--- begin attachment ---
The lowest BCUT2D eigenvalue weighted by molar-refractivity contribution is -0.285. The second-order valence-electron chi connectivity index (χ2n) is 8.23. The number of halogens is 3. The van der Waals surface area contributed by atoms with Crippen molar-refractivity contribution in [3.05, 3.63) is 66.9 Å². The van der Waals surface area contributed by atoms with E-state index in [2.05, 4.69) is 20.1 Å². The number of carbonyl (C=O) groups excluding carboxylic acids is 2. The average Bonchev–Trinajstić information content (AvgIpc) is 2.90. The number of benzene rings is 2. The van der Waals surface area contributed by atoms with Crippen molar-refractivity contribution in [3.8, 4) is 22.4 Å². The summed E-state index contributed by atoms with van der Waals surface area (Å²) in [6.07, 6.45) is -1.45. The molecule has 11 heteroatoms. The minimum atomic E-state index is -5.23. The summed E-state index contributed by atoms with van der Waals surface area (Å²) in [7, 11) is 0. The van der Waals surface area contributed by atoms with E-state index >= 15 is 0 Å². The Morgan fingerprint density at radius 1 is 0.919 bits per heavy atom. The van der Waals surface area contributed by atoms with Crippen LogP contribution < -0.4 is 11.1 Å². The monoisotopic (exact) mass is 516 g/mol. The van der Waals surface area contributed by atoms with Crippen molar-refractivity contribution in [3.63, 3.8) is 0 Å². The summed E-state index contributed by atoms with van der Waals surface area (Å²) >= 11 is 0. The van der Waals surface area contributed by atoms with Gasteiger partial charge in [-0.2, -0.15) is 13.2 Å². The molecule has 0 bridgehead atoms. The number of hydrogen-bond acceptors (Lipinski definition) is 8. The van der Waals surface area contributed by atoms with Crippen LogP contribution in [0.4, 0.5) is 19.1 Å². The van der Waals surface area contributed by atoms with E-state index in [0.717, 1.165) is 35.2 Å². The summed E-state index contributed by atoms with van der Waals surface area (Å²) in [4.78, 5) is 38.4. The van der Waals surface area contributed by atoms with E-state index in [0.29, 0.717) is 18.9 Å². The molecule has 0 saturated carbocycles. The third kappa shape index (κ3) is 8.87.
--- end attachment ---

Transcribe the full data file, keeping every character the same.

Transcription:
The lowest BCUT2D eigenvalue weighted by molar-refractivity contribution is -0.285. The second-order valence-electron chi connectivity index (χ2n) is 8.23. The number of halogens is 3. The van der Waals surface area contributed by atoms with Crippen molar-refractivity contribution in [3.05, 3.63) is 66.9 Å². The van der Waals surface area contributed by atoms with E-state index in [2.05, 4.69) is 20.1 Å². The number of carbonyl (C=O) groups excluding carboxylic acids is 2. The average Bonchev–Trinajstić information content (AvgIpc) is 2.90. The number of benzene rings is 2. The van der Waals surface area contributed by atoms with Crippen molar-refractivity contribution in [3.8, 4) is 22.4 Å². The summed E-state index contributed by atoms with van der Waals surface area (Å²) in [6.07, 6.45) is -1.45. The molecule has 11 heteroatoms. The minimum atomic E-state index is -5.23. The summed E-state index contributed by atoms with van der Waals surface area (Å²) in [7, 11) is 0. The van der Waals surface area contributed by atoms with E-state index >= 15 is 0 Å². The Morgan fingerprint density at radius 1 is 0.919 bits per heavy atom. The van der Waals surface area contributed by atoms with Crippen LogP contribution < -0.4 is 11.1 Å². The monoisotopic (exact) mass is 516 g/mol. The van der Waals surface area contributed by atoms with Crippen molar-refractivity contribution in [3.63, 3.8) is 0 Å². The summed E-state index contributed by atoms with van der Waals surface area (Å²) >= 11 is 0. The van der Waals surface area contributed by atoms with Gasteiger partial charge in [-0.2, -0.15) is 13.2 Å². The molecule has 0 bridgehead atoms. The number of hydrogen-bond acceptors (Lipinski definition) is 8. The van der Waals surface area contributed by atoms with Crippen LogP contribution in [0.4, 0.5) is 19.1 Å². The van der Waals surface area contributed by atoms with E-state index in [0.717, 1.165) is 35.2 Å². The summed E-state index contributed by atoms with van der Waals surface area (Å²) in [4.78, 5) is 38.4. The van der Waals surface area contributed by atoms with E-state index in [0.29, 0.717) is 18.9 Å². The molecule has 0 saturated carbocycles. The third kappa shape index (κ3) is 8.87.